Haiti, which gained independence in 1804, was the world’s first black-led republic. However, it is also a country prone to large scale disasters including the 2010 Haiti Earthquake. For this project, we collaborated with Médecins Sans Frontières in Cite Soleil, one of the largest slums in Haiti’s capital Port-au-Prince, and created a mural on the MSF hospital located there.
The aim of drawing a cheerful mural at the medical facility was to help with patients’ mental health care and by getting the patients to participate to make them actively aware. This led to a wonderful creative exchange with patients, their family members, and staff, and we believe it had a good effect on the medical facility too.
I took the concept of this mural from the Haitian folk tale The Magic Orange Tree. This tale is part of a special genre of storytelling based on the theme of begging for food and lodgings during the 18th century plantation period and which has been passed down through the generations by master storytellers. It is about an unusual orange tree that can grow very large and produce lots of fruit. Using a whole wall, I drew a forest rich with flora and fauna like the one that appears in the story and painted an orange tree laden with fruit to represent hope. The mural this time was painted on the wall of a hospital, so I hope it has created a space where the injured and sick can gather to rest and made the hospital a relaxing place. The green of plants is said to have a soothing effect, so my image was to create a calming space that felt as if it were in the middle of a rich, lush forest.
The children in Haiti made a flag that will be passed on to the children in next year’s location of Pakistan. A new flag will then be created by those children in Pakistan to pass on to the following country.
I ran art classes for the children of the special needs school L’Ecole de Saint Vincent using materials kindly supplied by Sakura Color Products Corporation. Together with the children, some of whom were deaf or blind, we used acrylic paints to freely create pictures and awards were given for the best works.
At the end of the bumpy, potholed road stands a large iron gate.
Bearing a red and white logo along with a sign saying that no-one with a gun can pass through, this thick, heavy gate slowly opens at a signal from a transceiver. This is the base camp for Médecins Sans Frontières (MSF), who work on the front lines of war-torn areas around the world, and it was at this location that our activities that we had so long dreamed of begins.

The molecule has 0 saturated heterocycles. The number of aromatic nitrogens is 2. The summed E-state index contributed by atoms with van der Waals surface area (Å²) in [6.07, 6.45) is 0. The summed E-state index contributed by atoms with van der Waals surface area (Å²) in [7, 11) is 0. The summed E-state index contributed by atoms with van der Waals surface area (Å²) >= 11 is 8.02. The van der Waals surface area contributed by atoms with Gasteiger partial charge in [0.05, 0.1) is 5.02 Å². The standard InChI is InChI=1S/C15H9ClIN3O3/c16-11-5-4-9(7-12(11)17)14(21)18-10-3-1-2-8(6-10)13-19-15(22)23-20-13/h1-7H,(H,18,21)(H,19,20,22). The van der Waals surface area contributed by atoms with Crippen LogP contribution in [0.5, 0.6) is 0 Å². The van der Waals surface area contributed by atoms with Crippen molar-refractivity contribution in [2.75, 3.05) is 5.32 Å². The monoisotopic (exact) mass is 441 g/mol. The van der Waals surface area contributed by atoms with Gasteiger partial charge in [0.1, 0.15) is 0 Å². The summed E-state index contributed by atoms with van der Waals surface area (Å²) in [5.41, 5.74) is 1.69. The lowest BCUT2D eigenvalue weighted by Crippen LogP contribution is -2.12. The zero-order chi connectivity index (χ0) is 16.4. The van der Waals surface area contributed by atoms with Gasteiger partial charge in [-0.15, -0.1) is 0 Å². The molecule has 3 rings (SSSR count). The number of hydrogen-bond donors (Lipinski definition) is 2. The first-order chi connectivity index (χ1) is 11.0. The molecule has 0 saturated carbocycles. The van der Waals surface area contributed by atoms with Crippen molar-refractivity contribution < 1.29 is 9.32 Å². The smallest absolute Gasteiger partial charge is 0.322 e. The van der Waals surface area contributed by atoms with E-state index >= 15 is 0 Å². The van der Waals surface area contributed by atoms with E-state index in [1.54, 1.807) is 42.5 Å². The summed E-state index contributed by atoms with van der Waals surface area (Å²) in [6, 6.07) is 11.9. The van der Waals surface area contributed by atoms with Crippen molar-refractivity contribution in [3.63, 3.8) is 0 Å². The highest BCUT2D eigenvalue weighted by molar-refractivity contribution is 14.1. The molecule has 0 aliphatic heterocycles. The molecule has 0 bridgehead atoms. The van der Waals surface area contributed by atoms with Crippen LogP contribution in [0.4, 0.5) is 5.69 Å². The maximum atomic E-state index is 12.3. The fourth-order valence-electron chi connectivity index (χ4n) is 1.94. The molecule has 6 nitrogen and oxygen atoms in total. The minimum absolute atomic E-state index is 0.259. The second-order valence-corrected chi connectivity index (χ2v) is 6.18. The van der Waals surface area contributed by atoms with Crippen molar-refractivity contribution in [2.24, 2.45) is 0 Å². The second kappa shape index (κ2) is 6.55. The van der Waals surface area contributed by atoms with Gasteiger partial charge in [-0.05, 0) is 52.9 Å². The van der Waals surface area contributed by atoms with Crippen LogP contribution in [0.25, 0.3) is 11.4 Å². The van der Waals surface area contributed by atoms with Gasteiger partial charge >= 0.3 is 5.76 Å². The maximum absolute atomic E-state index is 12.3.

The temperature in Haiti climbs rapidly during the day, so we start our work early in the morning. We are woken while it’s still dark and turned out of our mosquito-net covered beds. The continuous days of work and sunburn make our bodies ache, but this does not phase Jeffy, who comes knocking on our door.
「Hi Bro! Good morning!」
The MSF hospital in the Cite Soleil commune of the capital of Port-au-Prince may be in a slum town lined with barracks, but this facility is beautiful and verdant, almost like another world. We can feel a cool morning breeze as we start work; however, after several hours a strong sun shines down on us and we are covered in sweat. As this Caribbean island is so far from Japan, we found it difficult to obtain local information. We couldn’t make contact with people as we hoped and due to safety concerns, we were going to cancel the project. But then we met a young local called Jeffy and it became possible.
In the evenings, a hospitalized mother, Karin, comes to teach Minuk the Creole language. Jushi, a patient with full body burns, is searching for photos of plants, thinking about what to draw today. As the sun begins to go down, MSF staff members finishing work start to gather around and before we know it, we are painting the mural surrounded by lots of people. The project leader Marie comments, “I know it’s important to have art in places giving medical treatment. This is sure to bring positive change to the MSF facility.”
There’s Michael who loves his cigarettes, Tatiana as radiant as the sun, joke-loving Ro, mood-maker Morgan, the genius Bernard, the wonderful dancer Terrie, and Mario who loves cooking. All of them join in to paint the mural.
They all work in war zones around the world and creating this mural together in Haiti will hopefully be a lasting memory for them. Although the situation in Haiti is still unstable, I’d like to visit again and see this mural. The bright sunshine and rich greenery of Haiti is well reflected.
July 20 2019
Over the Wall – A Global Mural Project
Artist: Kensuke Miyazaki
The Magic Orange Tree
July 12 2019
1,200 x 400 cm
Children’s Ward Mural
July 14 2019
800 x 250 cm
July 16 2019
2,000 x 250 cm
Recreation Room Mural
July 16 2019
600 x 250 cm
Over the Wall Annual Supporters/Over the Wall Passport Holders
© Over the Wall